California Fish and Game Commission lists gray wolf as endangered
Decision consistent with 2013 recommendation by SCB's North America Section
June 4, 2014. California officials voted 3 to 1 today to add the gray wolf to the state's endangered species list, extending protections to the animal under the California Endangered Species Act (CESA). This step was recommended by the Society for Conservation Biology (SCB) in its comments of May 2013, submitted on behalf of its North America Section and its Humboldt State University Chapter. Gray wolves were extirpated from California by the 1940s, but in December 2011 a male gray wolf known as OR-7 dispersed from a wolf pack in Oregon, becoming California’s first documented wolf in over 70 years. OR-7, which currently resides in the southern Oregon Cascades, has recently mated with another wild wolf and is suspected to be rearing pups. In 2012, the California Department of Fish and Wildlife (CDFW) began the process of determining whether to protect the gray wolf as an endangered species under the CESA. CDFW ultimately recommended that the commission not list the species. This recommendation was criticized by scientific peer reviewers, and the commission ultimately chose to list the species.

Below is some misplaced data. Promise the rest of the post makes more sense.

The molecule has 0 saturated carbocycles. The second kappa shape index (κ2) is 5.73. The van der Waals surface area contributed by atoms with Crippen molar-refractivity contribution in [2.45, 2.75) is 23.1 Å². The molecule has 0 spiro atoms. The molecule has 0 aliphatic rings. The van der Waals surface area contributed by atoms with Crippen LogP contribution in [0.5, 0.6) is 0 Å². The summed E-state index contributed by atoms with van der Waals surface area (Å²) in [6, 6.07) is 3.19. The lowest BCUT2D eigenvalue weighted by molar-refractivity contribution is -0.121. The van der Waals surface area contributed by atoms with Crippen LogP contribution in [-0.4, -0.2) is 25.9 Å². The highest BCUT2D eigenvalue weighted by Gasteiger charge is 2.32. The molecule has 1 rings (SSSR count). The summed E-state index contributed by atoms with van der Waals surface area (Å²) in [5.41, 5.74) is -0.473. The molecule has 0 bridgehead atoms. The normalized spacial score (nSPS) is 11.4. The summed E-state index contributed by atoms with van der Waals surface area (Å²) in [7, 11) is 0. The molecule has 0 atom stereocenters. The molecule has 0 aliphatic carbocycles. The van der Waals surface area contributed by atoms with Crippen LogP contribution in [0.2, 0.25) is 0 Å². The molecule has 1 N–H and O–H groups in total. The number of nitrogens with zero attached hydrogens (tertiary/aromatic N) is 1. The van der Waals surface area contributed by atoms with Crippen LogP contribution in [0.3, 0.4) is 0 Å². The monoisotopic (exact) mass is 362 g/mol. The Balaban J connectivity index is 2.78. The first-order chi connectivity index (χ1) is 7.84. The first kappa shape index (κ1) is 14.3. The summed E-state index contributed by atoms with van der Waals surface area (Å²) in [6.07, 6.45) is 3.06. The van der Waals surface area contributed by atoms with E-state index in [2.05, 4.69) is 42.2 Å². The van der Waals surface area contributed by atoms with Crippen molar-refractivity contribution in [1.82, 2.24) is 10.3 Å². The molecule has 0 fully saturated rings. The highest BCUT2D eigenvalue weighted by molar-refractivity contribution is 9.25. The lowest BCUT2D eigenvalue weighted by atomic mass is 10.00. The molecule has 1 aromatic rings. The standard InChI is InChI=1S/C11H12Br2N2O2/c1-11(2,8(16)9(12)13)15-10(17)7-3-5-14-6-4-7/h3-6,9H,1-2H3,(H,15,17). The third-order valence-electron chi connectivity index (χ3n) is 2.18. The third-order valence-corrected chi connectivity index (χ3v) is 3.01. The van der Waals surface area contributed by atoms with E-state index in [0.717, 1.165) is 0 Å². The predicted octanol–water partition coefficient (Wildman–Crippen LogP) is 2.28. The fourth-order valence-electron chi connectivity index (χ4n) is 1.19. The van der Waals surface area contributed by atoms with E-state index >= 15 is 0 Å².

SCB's 2013 comments noted that listing under the CESA will provide the CDFW with the necessary policy and material support to protect and restore this once-widespread species that has been extirpated from most of its historic range within California. The protection, conservation, and restoration of the gray wolf under CESA is more important than ever given the upcoming release of a final proposal by the U.S. Fish and Wildlife Service to remove federal protections under the Endangered Species Act for gray wolves across most of their historic range including California and other areas of suitable habitat where gray wolves could still be recovered.
Read SCB's 2013 comments HERE.